Vegas on the Vineyard
In a press conference Tuesday, Ms. Andrews-Maltais said the use of the community center would be temporary until the tribe had enough revenue to build another facility. She said it would be on the scale of hundreds, not thousands of slots.
Ms. Andrews-Maltais said there had been no discussions with local
officials prior to the announcement about the tribe’s plans, because it would have been premature until approvals were in hand.
She said now is the time to engage in that process, and she expects a welcome reception.
“There seems to be a tremendous appetite for people gaming because we have, every four to six months — there’s some sort of a Las Vegas night fundraiser on Martha’s Vineyard to raise funds for all different types of charitable organizations and they do very well, so there is an appetite for gaming, and we have a very large following of people who like to watch and follow the poker tournaments.” She added that a gaming parlor would provide another type of entertainment venue for summer and shoulder season visitors.
Ms. Andrews-Maltais said in her view the tribe did not need Martha’s Vineyard Commission approval, but she would “be happy to sit down and keep MVC apprised of what we’re doing.”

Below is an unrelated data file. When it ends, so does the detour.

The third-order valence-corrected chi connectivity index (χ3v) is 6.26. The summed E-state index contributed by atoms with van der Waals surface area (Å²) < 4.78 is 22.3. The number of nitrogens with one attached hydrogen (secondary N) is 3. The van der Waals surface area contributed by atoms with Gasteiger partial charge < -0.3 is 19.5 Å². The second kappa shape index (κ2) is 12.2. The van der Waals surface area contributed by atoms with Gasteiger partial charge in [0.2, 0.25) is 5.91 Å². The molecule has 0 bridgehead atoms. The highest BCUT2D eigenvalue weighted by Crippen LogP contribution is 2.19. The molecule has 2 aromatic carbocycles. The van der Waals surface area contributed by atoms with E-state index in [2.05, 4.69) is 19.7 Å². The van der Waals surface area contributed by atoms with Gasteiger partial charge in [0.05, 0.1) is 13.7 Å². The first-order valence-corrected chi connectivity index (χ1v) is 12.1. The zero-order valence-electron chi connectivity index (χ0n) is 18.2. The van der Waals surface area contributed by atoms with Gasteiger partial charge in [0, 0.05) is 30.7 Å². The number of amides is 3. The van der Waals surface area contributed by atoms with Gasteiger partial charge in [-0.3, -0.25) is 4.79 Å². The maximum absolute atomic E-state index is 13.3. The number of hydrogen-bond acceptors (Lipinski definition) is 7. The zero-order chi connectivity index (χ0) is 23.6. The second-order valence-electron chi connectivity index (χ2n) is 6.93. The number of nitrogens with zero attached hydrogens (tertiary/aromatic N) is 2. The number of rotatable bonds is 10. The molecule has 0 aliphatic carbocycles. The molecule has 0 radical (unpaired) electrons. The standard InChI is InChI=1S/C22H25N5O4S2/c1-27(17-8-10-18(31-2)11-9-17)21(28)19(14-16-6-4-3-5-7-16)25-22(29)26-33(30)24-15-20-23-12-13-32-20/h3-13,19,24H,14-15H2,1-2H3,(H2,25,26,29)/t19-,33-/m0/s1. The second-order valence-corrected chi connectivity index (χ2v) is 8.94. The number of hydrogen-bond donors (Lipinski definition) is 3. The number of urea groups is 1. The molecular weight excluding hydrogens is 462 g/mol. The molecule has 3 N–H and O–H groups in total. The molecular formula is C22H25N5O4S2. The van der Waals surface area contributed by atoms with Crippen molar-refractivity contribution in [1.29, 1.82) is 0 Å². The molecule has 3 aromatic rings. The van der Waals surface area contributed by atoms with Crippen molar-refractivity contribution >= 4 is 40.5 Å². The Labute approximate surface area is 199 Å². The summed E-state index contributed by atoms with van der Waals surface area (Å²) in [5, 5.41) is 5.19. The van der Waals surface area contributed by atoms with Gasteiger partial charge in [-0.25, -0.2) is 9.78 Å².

Asked if she really expected the residents of Martha’s Vineyard to embrace gaming, given past legal battles, she said, “There has not been anything that the tribe has attempted to do that hasn’t been challenged and hasn’t been threatened with court action, and that’s why we’ve prepared ourselves to make sure people understood that the tribe has these rights to be able to exercise, and our general membership has decided that we should be able to have a gaming facility on tribal lands.”
Ready to defend
The 1983 Settlement Agreement that led to federal recognition of the Martha’s Vineyard Wampanoags was signed by the tribe, the Gay Head Taxpayers Association (since renamed the Aquinnah/Gay Head Community Association Inc.), the town, and the state. It specifically provides that the settlement lands shall be subject to all federal, state, and local laws, including town zoning laws, state and federal conservation laws, and the regulations of the Martha’s Vineyard Commission.